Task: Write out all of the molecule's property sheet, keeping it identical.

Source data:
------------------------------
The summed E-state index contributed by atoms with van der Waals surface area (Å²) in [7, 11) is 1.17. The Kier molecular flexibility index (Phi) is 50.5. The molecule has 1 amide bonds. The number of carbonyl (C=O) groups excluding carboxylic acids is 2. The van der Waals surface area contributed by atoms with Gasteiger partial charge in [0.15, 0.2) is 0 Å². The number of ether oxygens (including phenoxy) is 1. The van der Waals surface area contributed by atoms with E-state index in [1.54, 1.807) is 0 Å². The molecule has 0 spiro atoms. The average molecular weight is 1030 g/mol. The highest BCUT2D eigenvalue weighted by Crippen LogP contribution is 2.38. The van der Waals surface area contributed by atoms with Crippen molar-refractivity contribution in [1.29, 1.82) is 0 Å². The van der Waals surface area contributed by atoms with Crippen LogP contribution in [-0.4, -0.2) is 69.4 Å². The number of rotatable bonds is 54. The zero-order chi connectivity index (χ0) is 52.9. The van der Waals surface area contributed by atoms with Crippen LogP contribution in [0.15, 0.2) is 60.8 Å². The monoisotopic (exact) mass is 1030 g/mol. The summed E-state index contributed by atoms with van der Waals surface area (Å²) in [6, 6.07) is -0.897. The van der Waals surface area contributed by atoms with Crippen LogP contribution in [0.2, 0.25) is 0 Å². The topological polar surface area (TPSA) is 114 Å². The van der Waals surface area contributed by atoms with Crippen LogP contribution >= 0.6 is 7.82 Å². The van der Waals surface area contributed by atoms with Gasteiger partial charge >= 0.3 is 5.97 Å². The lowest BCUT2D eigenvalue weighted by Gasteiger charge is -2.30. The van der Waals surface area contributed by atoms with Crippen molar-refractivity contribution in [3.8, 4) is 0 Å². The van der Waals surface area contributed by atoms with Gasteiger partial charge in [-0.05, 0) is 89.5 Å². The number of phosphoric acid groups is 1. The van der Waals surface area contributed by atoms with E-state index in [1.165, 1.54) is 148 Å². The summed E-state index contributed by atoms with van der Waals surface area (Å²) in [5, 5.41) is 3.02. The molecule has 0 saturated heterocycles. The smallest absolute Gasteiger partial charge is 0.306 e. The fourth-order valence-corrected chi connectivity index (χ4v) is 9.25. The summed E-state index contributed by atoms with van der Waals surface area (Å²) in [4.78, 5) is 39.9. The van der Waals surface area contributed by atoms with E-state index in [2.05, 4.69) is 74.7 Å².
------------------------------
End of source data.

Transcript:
The summed E-state index contributed by atoms with van der Waals surface area (Å²) in [7, 11) is 1.17. The Kier molecular flexibility index (Phi) is 50.5. The molecule has 1 amide bonds. The number of carbonyl (C=O) groups excluding carboxylic acids is 2. The van der Waals surface area contributed by atoms with Gasteiger partial charge in [0.15, 0.2) is 0 Å². The number of ether oxygens (including phenoxy) is 1. The van der Waals surface area contributed by atoms with E-state index in [1.54, 1.807) is 0 Å². The molecule has 0 spiro atoms. The average molecular weight is 1030 g/mol. The highest BCUT2D eigenvalue weighted by Crippen LogP contribution is 2.38. The van der Waals surface area contributed by atoms with Crippen molar-refractivity contribution in [1.29, 1.82) is 0 Å². The van der Waals surface area contributed by atoms with Crippen LogP contribution in [-0.4, -0.2) is 69.4 Å². The number of rotatable bonds is 54. The zero-order chi connectivity index (χ0) is 52.9. The van der Waals surface area contributed by atoms with Crippen LogP contribution in [0.15, 0.2) is 60.8 Å². The monoisotopic (exact) mass is 1030 g/mol. The summed E-state index contributed by atoms with van der Waals surface area (Å²) in [6, 6.07) is -0.897. The van der Waals surface area contributed by atoms with Crippen LogP contribution in [0.2, 0.25) is 0 Å². The topological polar surface area (TPSA) is 114 Å². The van der Waals surface area contributed by atoms with Crippen LogP contribution >= 0.6 is 7.82 Å². The van der Waals surface area contributed by atoms with Gasteiger partial charge >= 0.3 is 5.97 Å². The lowest BCUT2D eigenvalue weighted by Gasteiger charge is -2.30. The van der Waals surface area contributed by atoms with Crippen molar-refractivity contribution in [3.8, 4) is 0 Å². The van der Waals surface area contributed by atoms with Gasteiger partial charge in [-0.05, 0) is 89.5 Å². The number of phosphoric acid groups is 1. The van der Waals surface area contributed by atoms with E-state index in [1.165, 1.54) is 148 Å². The summed E-state index contributed by atoms with van der Waals surface area (Å²) in [5, 5.41) is 3.02. The molecule has 0 saturated heterocycles. The smallest absolute Gasteiger partial charge is 0.306 e. The fourth-order valence-corrected chi connectivity index (χ4v) is 9.25. The summed E-state index contributed by atoms with van der Waals surface area (Å²) in [4.78, 5) is 39.9. The van der Waals surface area contributed by atoms with E-state index in [2.05, 4.69) is 74.7 Å².